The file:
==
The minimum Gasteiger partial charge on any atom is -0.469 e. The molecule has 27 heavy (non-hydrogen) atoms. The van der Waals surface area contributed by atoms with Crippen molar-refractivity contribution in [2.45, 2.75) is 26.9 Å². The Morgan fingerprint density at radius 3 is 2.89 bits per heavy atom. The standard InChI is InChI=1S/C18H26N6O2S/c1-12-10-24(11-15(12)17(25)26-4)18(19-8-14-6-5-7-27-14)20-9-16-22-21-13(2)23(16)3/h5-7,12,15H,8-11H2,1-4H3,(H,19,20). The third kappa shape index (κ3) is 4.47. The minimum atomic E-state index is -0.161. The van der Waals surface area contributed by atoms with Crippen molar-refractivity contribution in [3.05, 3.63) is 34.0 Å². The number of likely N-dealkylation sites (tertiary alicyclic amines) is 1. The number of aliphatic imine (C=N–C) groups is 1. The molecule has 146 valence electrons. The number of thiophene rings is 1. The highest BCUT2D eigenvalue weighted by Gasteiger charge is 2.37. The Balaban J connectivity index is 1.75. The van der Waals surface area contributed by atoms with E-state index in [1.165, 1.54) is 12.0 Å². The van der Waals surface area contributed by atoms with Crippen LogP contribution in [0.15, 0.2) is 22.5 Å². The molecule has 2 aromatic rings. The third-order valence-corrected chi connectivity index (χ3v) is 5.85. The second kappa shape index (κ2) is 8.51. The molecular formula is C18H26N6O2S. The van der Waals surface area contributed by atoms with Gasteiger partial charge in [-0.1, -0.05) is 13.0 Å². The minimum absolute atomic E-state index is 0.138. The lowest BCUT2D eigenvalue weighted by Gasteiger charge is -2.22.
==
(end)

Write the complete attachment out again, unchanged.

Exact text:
The minimum Gasteiger partial charge on any atom is -0.469 e. The molecule has 27 heavy (non-hydrogen) atoms. The van der Waals surface area contributed by atoms with Crippen molar-refractivity contribution in [2.45, 2.75) is 26.9 Å². The Morgan fingerprint density at radius 3 is 2.89 bits per heavy atom. The standard InChI is InChI=1S/C18H26N6O2S/c1-12-10-24(11-15(12)17(25)26-4)18(19-8-14-6-5-7-27-14)20-9-16-22-21-13(2)23(16)3/h5-7,12,15H,8-11H2,1-4H3,(H,19,20). The third kappa shape index (κ3) is 4.47. The minimum atomic E-state index is -0.161. The van der Waals surface area contributed by atoms with Crippen molar-refractivity contribution in [3.05, 3.63) is 34.0 Å². The number of likely N-dealkylation sites (tertiary alicyclic amines) is 1. The number of aliphatic imine (C=N–C) groups is 1. The molecule has 146 valence electrons. The number of thiophene rings is 1. The highest BCUT2D eigenvalue weighted by Gasteiger charge is 2.37. The Balaban J connectivity index is 1.75. The van der Waals surface area contributed by atoms with E-state index in [1.165, 1.54) is 12.0 Å². The van der Waals surface area contributed by atoms with Crippen LogP contribution in [0.15, 0.2) is 22.5 Å². The molecule has 2 aromatic rings. The third-order valence-corrected chi connectivity index (χ3v) is 5.85. The second kappa shape index (κ2) is 8.51. The molecular formula is C18H26N6O2S. The van der Waals surface area contributed by atoms with Gasteiger partial charge in [-0.1, -0.05) is 13.0 Å². The minimum absolute atomic E-state index is 0.138. The lowest BCUT2D eigenvalue weighted by Gasteiger charge is -2.22.